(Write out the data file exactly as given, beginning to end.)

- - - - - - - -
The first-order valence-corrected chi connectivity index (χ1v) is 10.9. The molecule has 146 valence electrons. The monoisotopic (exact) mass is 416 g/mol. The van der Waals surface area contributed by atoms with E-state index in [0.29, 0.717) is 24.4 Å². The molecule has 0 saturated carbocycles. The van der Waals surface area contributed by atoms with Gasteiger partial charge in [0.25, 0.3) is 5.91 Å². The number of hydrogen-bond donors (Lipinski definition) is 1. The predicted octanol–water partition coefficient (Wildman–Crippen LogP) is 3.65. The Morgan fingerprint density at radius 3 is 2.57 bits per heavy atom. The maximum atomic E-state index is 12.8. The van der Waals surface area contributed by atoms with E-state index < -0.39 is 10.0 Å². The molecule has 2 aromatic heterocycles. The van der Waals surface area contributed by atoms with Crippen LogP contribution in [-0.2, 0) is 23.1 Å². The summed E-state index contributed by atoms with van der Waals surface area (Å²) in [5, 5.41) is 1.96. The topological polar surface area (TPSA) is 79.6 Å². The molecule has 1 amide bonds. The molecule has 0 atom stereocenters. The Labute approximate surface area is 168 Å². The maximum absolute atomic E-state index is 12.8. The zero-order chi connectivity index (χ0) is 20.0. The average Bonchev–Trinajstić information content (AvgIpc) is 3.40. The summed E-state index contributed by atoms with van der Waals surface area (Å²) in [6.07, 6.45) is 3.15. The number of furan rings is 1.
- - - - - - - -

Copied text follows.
The first-order valence-corrected chi connectivity index (χ1v) is 10.9. The molecule has 146 valence electrons. The monoisotopic (exact) mass is 416 g/mol. The van der Waals surface area contributed by atoms with E-state index in [0.29, 0.717) is 24.4 Å². The molecule has 0 saturated carbocycles. The van der Waals surface area contributed by atoms with Gasteiger partial charge in [0.25, 0.3) is 5.91 Å². The number of hydrogen-bond donors (Lipinski definition) is 1. The predicted octanol–water partition coefficient (Wildman–Crippen LogP) is 3.65. The Morgan fingerprint density at radius 3 is 2.57 bits per heavy atom. The maximum atomic E-state index is 12.8. The van der Waals surface area contributed by atoms with E-state index < -0.39 is 10.0 Å². The molecule has 2 aromatic heterocycles. The van der Waals surface area contributed by atoms with Crippen LogP contribution in [-0.2, 0) is 23.1 Å². The summed E-state index contributed by atoms with van der Waals surface area (Å²) in [5, 5.41) is 1.96. The topological polar surface area (TPSA) is 79.6 Å². The molecule has 1 amide bonds. The molecule has 0 atom stereocenters. The Labute approximate surface area is 168 Å². The maximum absolute atomic E-state index is 12.8. The zero-order chi connectivity index (χ0) is 20.0. The average Bonchev–Trinajstić information content (AvgIpc) is 3.40. The summed E-state index contributed by atoms with van der Waals surface area (Å²) in [6.07, 6.45) is 3.15. The number of furan rings is 1.